20 June, 2011@7:38 am
Some ten plus years ago, Eminem emerged on the scene with his independently released Slim Shady EP, which would later mature into a full-length Interscope/Aftermath extended LP version. Around the same time, Em introduced the world to a promising, fellow Detroit emcee named Royce Da 5’9. Together, they recorded three tracks, two which were released on a Game Records 12″ single (“Scary Movies” b/w “Nuttin’ To Do”), the third, simply titled “Bad Meets Evil”, appearing on the Slim Shady LP. This early in his career, Em found an emcee strong enough to go toe-to-toe with, making him a shoe-in for the inevitable launch of Shady Records. But things went in a strange direction, as the two went their separate ways. To make a long story short, the two had a falling out, making the precedent of a Bad Meets Evil album seem like it would never be. With all of that in the past, the signing of Royce’s Slaughterhouse crew to Shady Records revisited the possibility of a Bad Meets Evil album; but instead of making the fans wait until after Slaughterhouse and Yelawolf LP’s dropped, Em and Royce got right down to business. Together they have released Hell: The Sequel, an album over a decade in the making.
Em might not be the high-voiced joker that he used to be, while Royce has gotten nastier as the years have gone by. So what Hell: The Sequel represents is two emcees that have perfected their craft, less concerned with making “hits”, and more concerned with what we all liked them in the first place over, lyrics. To say this album is “lyrical” is an understatement, as the record is a tour-de-force of back-to-back battle raps from Royce and Em. Only on “Lighters” (feat. Bruno Mars) is substance traded for style, while the rest of it is contest to see who can come fresher.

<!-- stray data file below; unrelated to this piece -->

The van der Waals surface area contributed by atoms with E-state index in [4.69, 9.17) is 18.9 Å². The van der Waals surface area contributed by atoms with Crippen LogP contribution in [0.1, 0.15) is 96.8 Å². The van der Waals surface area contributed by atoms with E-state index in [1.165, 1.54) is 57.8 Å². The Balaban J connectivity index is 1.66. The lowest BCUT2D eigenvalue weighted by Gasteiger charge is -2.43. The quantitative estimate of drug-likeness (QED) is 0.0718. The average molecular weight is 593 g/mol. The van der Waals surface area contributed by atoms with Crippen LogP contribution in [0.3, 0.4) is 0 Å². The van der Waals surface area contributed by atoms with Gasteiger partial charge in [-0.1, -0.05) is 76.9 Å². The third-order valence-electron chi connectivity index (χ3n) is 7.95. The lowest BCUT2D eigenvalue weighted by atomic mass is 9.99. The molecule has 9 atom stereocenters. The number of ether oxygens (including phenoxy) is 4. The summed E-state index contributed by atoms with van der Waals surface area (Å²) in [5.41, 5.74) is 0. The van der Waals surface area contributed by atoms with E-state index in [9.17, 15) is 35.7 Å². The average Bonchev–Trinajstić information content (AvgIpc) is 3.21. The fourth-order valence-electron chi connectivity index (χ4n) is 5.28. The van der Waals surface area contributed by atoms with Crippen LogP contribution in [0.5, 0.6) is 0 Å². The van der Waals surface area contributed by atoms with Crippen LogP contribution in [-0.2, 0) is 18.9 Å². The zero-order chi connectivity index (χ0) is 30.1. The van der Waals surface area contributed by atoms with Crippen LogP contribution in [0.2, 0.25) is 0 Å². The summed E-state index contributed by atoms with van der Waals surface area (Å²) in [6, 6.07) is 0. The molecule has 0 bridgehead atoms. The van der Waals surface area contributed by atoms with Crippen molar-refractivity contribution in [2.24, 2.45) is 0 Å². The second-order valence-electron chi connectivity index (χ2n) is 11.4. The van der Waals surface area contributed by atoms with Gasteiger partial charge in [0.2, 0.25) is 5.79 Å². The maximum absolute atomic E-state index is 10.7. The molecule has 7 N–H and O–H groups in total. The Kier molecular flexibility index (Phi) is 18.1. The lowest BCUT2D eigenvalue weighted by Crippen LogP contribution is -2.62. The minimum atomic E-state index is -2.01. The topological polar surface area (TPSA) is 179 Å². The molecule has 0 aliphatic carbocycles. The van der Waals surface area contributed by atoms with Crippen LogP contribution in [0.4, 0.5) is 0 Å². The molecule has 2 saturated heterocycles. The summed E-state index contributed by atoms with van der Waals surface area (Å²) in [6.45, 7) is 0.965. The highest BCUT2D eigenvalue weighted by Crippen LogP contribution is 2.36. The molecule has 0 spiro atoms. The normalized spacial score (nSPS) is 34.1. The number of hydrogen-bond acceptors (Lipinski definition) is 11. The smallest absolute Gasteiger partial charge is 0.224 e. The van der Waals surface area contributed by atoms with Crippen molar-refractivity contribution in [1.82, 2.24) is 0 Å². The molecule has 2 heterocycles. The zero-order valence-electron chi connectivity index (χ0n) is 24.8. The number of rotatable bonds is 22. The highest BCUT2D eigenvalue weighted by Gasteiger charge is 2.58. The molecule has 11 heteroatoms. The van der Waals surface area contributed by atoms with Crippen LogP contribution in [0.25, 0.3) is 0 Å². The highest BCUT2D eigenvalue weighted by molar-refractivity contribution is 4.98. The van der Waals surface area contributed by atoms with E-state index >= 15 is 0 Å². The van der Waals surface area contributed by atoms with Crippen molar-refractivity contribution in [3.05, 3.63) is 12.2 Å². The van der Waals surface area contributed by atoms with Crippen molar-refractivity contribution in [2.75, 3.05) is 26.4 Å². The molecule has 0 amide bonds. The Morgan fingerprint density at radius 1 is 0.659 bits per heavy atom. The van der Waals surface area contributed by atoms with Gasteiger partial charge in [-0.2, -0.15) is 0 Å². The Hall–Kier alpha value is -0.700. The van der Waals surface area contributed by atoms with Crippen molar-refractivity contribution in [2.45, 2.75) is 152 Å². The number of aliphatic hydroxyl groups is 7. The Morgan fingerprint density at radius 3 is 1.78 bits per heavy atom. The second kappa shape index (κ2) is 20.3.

That’s not to say the songs aren’t topical, but when these dudes pick a topic, they then compete to top one another on each verse. “I’m On Everything” finds the two likening their flows to cocktail of every drug imaginable, while “The Reunion” and “A Kiss” find them in the depths of depravity, seeing who’s the bigger misogynist. Their boldest statement however is on “Take From Me”, a scathing diss to over-anxious bloggers who feel they have a right to leak and spread their unfinished music. The ante is definitely upped on “Loud Noises”, where the entire Slaughterhouse crew joins in the fray; too bad Yelawolf couldn’t have added a bonus verse.
Packing incredibly solid production, undeniably dope, endlessly quotable lyrics, and flows that well make competing emcees rethink their whole career, Bad Meets Evil delivers on every level. It’s been a long time coming, and Em and Royce are very different emcees since their humble beginnings. But dead the idea that it was “too late” for this to happen. It was definitely worth the wait to hear these two on an album together, raising hell.
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